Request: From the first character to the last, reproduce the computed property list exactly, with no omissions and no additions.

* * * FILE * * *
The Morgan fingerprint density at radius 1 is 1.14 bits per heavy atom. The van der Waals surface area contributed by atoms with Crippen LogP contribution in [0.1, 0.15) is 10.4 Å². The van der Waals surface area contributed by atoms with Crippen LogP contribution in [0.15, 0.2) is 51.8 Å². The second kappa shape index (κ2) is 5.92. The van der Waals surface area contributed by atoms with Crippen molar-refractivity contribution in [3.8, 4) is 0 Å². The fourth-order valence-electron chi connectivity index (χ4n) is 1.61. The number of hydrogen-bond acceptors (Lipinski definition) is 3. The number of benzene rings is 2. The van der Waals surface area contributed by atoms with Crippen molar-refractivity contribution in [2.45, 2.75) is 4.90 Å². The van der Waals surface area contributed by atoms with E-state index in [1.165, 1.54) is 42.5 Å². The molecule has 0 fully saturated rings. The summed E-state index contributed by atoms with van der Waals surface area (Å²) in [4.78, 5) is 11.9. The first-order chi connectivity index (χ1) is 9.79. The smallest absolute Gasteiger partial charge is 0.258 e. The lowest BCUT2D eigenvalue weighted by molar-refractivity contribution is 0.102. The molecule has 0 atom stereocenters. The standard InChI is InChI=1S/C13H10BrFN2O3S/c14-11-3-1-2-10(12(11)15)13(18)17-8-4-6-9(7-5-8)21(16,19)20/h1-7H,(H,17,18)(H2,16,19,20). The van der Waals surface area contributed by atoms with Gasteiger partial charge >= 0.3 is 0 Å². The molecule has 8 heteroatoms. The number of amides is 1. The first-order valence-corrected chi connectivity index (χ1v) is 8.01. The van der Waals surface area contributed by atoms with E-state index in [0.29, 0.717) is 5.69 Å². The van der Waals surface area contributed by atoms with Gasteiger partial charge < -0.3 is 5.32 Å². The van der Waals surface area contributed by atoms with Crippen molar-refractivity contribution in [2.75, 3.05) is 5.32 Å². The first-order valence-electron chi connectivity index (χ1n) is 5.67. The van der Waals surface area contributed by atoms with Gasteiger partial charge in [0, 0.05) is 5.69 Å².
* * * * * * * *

The Morgan fingerprint density at radius 1 is 1.14 bits per heavy atom. The van der Waals surface area contributed by atoms with Crippen LogP contribution in [0.1, 0.15) is 10.4 Å². The van der Waals surface area contributed by atoms with Crippen LogP contribution in [0.15, 0.2) is 51.8 Å². The second kappa shape index (κ2) is 5.92. The van der Waals surface area contributed by atoms with Crippen molar-refractivity contribution in [3.8, 4) is 0 Å². The fourth-order valence-electron chi connectivity index (χ4n) is 1.61. The number of hydrogen-bond acceptors (Lipinski definition) is 3. The number of benzene rings is 2. The van der Waals surface area contributed by atoms with Crippen molar-refractivity contribution in [2.45, 2.75) is 4.90 Å². The van der Waals surface area contributed by atoms with E-state index in [1.165, 1.54) is 42.5 Å². The molecule has 0 fully saturated rings. The summed E-state index contributed by atoms with van der Waals surface area (Å²) in [4.78, 5) is 11.9. The first-order chi connectivity index (χ1) is 9.79. The smallest absolute Gasteiger partial charge is 0.258 e. The lowest BCUT2D eigenvalue weighted by molar-refractivity contribution is 0.102. The molecule has 0 atom stereocenters. The standard InChI is InChI=1S/C13H10BrFN2O3S/c14-11-3-1-2-10(12(11)15)13(18)17-8-4-6-9(7-5-8)21(16,19)20/h1-7H,(H,17,18)(H2,16,19,20). The van der Waals surface area contributed by atoms with Gasteiger partial charge >= 0.3 is 0 Å². The molecule has 8 heteroatoms. The number of amides is 1. The first-order valence-corrected chi connectivity index (χ1v) is 8.01. The van der Waals surface area contributed by atoms with E-state index in [0.29, 0.717) is 5.69 Å². The van der Waals surface area contributed by atoms with Gasteiger partial charge < -0.3 is 5.32 Å². The van der Waals surface area contributed by atoms with Crippen molar-refractivity contribution in [2.75, 3.05) is 5.32 Å². The first-order valence-electron chi connectivity index (χ1n) is 5.67. The van der Waals surface area contributed by atoms with Gasteiger partial charge in [0, 0.05) is 5.69 Å².